Thursday, August 25, 2005

On Campus Interviews (OCIs)

For those who are unaware: second year law students are preparing for interviews for next summer. Yes, summer 2006. I know, it's crazy. Summer 2005 hasn't even ended and we're toiling away to secure a job for next summer. For this super-early hiring schedule, we can thank the Americans. Before 1998, this process was slated for February and students had another term of marks on their transcripts. Then a few New York firms moved across the border and to prevent them from snagging the cream of the Canadian crop, Bay Street firms adopted their hiring schedule.

Honestly, I don't have much to say on this topic. I can tell you that our deadline for submitting applications is Sept. 12. About 45 firms and 10 government agencies will be coming to Queen's to interview us in 7 - 10 minute intervals. Also, we have 13 days longer than our compatriots at UofT to put our applications together. (But not really - because even if they don't get them to their career office, they can still send them themselves. All the deadlines have been set by the LSUC.) Lastly, I can tell you that this process will determine the future careers of some law students. But I can't tell you who. Not yet.

Last year, more than 116 students applied for positions and 46 were successful. Similarly, in 2003 more than 100 applied and 45 accepted positions. Grades are important, but not everything. I know of one student with straight As throught first year and didn't secure a job through OCIs. In the end, however, employment was found. The OCI process is not the be-all-and-end-all of finding a job. Most upper year students found law jobs for summer 2005, although I know a few who didn't. You know, I think I'm going to stop here and pass the baton to a couple students who have already published their advice:

Derek McKee wrote last year:
If you want to know about a particular field, the best way to learn of opportunities is get involved, now. Waiting for the perfect Pumpkin Law firm to recruit you is like waiting for the Great Pumpkin. Become a Pumpkin activist, start a Pumpkin business, write an article on Pumpkin policy. Get a research job with a Professor X. (Even if this professor is not so hot in the classroom, s/he might be great to work with.) This is how you will meet Pumpkin lawyers and learn of opportunities in the Pumpkin field (or patch, as it were).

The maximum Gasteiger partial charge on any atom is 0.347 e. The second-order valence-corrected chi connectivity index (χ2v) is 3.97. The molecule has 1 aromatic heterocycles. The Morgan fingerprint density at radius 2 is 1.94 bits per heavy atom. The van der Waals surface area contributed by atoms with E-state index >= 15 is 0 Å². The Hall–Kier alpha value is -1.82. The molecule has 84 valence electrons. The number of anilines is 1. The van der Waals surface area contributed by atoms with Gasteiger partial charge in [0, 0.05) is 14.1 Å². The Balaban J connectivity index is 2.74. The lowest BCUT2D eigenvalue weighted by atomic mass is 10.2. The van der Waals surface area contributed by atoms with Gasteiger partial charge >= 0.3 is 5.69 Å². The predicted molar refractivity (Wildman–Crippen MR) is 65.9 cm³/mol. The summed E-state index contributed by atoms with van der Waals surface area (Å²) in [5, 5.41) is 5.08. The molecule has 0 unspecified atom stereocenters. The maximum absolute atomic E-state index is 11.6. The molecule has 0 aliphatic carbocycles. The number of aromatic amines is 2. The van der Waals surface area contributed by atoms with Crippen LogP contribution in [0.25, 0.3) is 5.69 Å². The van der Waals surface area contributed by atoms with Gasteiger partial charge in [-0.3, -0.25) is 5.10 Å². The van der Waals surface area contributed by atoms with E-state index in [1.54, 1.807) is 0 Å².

Before applying to the big firms, ask yourself this: What about myself will be expressed in this job? Another way of asking this question is: if this job were an extracurricular, would I want to join it? It's true that some people have a passion for corporate law or great big financial transactions; more power to them. But I suspect that most law students don't have such an interest. They try to invent one, because they've convinced themselves that this is their best and only option.
Incidentally, Derek has his own communications company. Check it out.

Michelle Dean wrote in 2003:
[T]here's room for lots of different types here and there's no particular reason to think you don't "belong" or aren't "worthy" unless it's informed by some larger assumption about what being in law school entails. And more often than not that assumption isn't made from experience but from expectation.

[L]et me offer the advice that the Zen Buddhist in me (battered though she is) tries to remember once a day: don't listen to anyone, don't try to be anything, just be. That's the only real way to get through law school.
Sounds like good advice to me. OK - I'm going to go revamp my CV (again).


At 1:02 AM, Anonymous Anonymous said...

Yes, fall term is going to be very stressful. Stupid OCI's.

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